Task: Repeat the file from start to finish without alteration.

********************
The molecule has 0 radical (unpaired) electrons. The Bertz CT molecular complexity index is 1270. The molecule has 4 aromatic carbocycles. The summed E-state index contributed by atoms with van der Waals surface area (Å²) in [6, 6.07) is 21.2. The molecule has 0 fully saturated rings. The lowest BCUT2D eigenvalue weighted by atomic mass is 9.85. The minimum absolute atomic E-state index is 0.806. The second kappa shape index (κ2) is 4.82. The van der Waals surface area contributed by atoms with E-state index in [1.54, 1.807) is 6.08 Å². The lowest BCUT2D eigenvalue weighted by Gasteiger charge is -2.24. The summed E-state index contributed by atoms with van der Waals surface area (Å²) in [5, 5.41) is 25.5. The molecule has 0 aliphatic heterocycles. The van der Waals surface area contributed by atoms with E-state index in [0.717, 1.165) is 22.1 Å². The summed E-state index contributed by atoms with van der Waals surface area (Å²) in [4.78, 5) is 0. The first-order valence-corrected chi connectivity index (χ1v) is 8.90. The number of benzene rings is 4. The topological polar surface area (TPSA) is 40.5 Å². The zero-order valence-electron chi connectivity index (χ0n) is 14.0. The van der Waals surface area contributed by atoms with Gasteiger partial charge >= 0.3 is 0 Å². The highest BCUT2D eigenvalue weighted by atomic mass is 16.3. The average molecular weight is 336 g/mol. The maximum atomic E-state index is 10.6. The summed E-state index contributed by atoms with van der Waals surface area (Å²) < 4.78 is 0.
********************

The molecule has 0 radical (unpaired) electrons. The Bertz CT molecular complexity index is 1270. The molecule has 4 aromatic carbocycles. The summed E-state index contributed by atoms with van der Waals surface area (Å²) in [6, 6.07) is 21.2. The molecule has 0 fully saturated rings. The lowest BCUT2D eigenvalue weighted by atomic mass is 9.85. The minimum absolute atomic E-state index is 0.806. The second kappa shape index (κ2) is 4.82. The van der Waals surface area contributed by atoms with E-state index in [1.54, 1.807) is 6.08 Å². The lowest BCUT2D eigenvalue weighted by Gasteiger charge is -2.24. The summed E-state index contributed by atoms with van der Waals surface area (Å²) in [5, 5.41) is 25.5. The molecule has 0 aliphatic heterocycles. The van der Waals surface area contributed by atoms with E-state index in [0.717, 1.165) is 22.1 Å². The summed E-state index contributed by atoms with van der Waals surface area (Å²) in [4.78, 5) is 0. The first-order valence-corrected chi connectivity index (χ1v) is 8.90. The number of benzene rings is 4. The topological polar surface area (TPSA) is 40.5 Å². The zero-order valence-electron chi connectivity index (χ0n) is 14.0. The van der Waals surface area contributed by atoms with Gasteiger partial charge >= 0.3 is 0 Å². The highest BCUT2D eigenvalue weighted by atomic mass is 16.3. The average molecular weight is 336 g/mol. The maximum atomic E-state index is 10.6. The summed E-state index contributed by atoms with van der Waals surface area (Å²) < 4.78 is 0.